Bull thistle can invade almost any type of disturbed area, such as forest clear-cuts, riparian areas, and pastures. Plants can form dense thickets, displacing other vegetation. The spiny nature of the plant renders it unpalatable to wildlife and livestock and reduces the forage potential of pastures. (Source: EDDMapS)

5. Common St. Johnswort

Common St. John’s-Wort (Hypericum perforatum), Superior National Forest (Adam/iNaturalist)

Hypericum perforatum is a perennial, rhizomatous herb that can reach 4 ft. (1.2 m) in height.

Common St. Johnswort has been used to treat mild depression but has been shown to cause hyper photosensitivity. Plants inhabit rangelands, pastures, roadsides, and forest clearings. St Johnswort is native to Europe. Hypericum perforatum may be poisonous to cattle in large doses. (Source: EDDMapS)

6. Hawkweeds

Orange hawkweed (Pilosella aurantiaca), Ely, Minn. (greatexplorerkid/iNaturalist)

Orange hawkweed (Hieracium aurantiacum) is a perennial herbaceous plant, 10–24 inches high. Produces a milky sap.

Orange hawkweed is found in northern moist pastures, forest openings, abandoned fields, clearcuts and roadsides. Hawkweeds colonize and can rapidly dominate a site. It is an early successional plant and appears in large numbers on newly disturbed sites. The plants form solid mats of rosettes, causing loss of native plant diversity. (Source: UMN Extension)

Note: Recent taxonomic changes have split orange hawkweed from other hawkweeds, they are used interchangeably here for clarity.

7. Oxeye Daisy

Oxeye Daisy (Leucanthemum vulgare), Gabbro Lake, Minn. (Hannah Edstrom/iNaturalist)

Oxeye daisy is a perennial weed. It is considered an aggressive invader due to its shallow, creeping roots. Seeds are usually distributed by wind and the seeds can remain viable for 2 to 3 years. Oxeye daisy grows in all habitats, especially in nutrient poor soils.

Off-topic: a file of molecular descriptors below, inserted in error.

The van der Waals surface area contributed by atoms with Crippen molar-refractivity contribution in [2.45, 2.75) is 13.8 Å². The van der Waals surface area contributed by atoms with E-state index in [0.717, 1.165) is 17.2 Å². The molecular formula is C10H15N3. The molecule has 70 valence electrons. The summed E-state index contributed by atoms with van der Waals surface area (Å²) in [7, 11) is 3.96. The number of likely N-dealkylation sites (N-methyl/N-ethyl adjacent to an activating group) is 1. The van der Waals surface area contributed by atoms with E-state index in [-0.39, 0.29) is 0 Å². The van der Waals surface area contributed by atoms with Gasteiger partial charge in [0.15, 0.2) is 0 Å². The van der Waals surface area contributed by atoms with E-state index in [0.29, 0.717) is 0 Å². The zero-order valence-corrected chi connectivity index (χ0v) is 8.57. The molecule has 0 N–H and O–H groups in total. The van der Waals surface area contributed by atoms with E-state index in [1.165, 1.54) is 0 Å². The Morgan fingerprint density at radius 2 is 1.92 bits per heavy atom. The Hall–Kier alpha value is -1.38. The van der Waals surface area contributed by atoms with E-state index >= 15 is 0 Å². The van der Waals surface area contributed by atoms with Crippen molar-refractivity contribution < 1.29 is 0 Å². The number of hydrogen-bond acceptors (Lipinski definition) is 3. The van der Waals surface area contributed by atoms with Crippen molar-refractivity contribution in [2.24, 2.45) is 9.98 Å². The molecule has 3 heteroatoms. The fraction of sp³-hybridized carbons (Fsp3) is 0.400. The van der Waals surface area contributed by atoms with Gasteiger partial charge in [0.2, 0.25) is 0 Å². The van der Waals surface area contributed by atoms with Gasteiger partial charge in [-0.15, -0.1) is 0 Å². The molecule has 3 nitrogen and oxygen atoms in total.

Oxeye daisy grows rapidly which can lead to the displacement of native vegetation. The shallow, creeping root system can cause some competition with native species. (Source: EDDMapS)

8. Reed Canarygrass

Reed Canary Grass (Phalaris arundinacea) in Ely, Minn. (Cassi Saari/iNaturalist)

Reed canary grass (Phalaris arundinacea) is a perennial cool season grass that grows two to six feet high. Prefers moist soils such as ditches, stream banks and wetlands, but can also grow in upland areas.

Reed canary grass can out-compete many native species and can present challenges to wetland management and restoration. It is capable of forming large stands that will produce a second growth spurt in the fall if cut during the growing season. (Source: UMN Extension)

9. Birdsfoot Trefoil

Bird’s-foot Trefoil (Lotus corniculatus), Fernberg Road, Ely, Minn. (sarana20/iNaturalist)

Birdsfoot trefoil (Lotus corniculatus) is a perennial herbaceous forb, 12–24 inches tall. The clover-like plant has a sprawling growth pattern. It can reach up to 2 feet long. Yellow, pea-like, 1/2-inch-long flowers, typically in flat-topped clusters of 2–12, sometimes tinged with red. Blooms most of the summer.

Birdsfoot trefoil is found in prairies and open areas, such as roadsides. It forms dense mats, choking and shading out most other vegetation. Prescribed burns increase germination, making it troublesome in native prairies. (Source: UMN Extension)

10. Purple Loosestrife

Purple loosestrife (Lythrum salicaria), Ely, Minn. (ljbrown/iNaturalist)

Lythrum salicaria is a tall, multistemmed (30-50 per plant), perennial forb that can grow up to 10 ft. (3 m) in height.

Purple loosestrife is a serious invader of many types of wetlands, including wet meadows, prairie potholes, river and stream banks, lakeshores, tidal and nontidal marshes, and ditches. It can quickly form dense stands that completely dominate the area excluding native vegetation. This plant can spread very rapidly due to its prolific seed production; each plant can produce up to 2.5 million seeds per year. It can also hybridize with native loosestrife species, potentially depleting the native species gene pool. (Source: EDDMapS)

Get Quetico Superior Wilderness News straight to your inbox

Share via
Copy link
Powered by Social Snap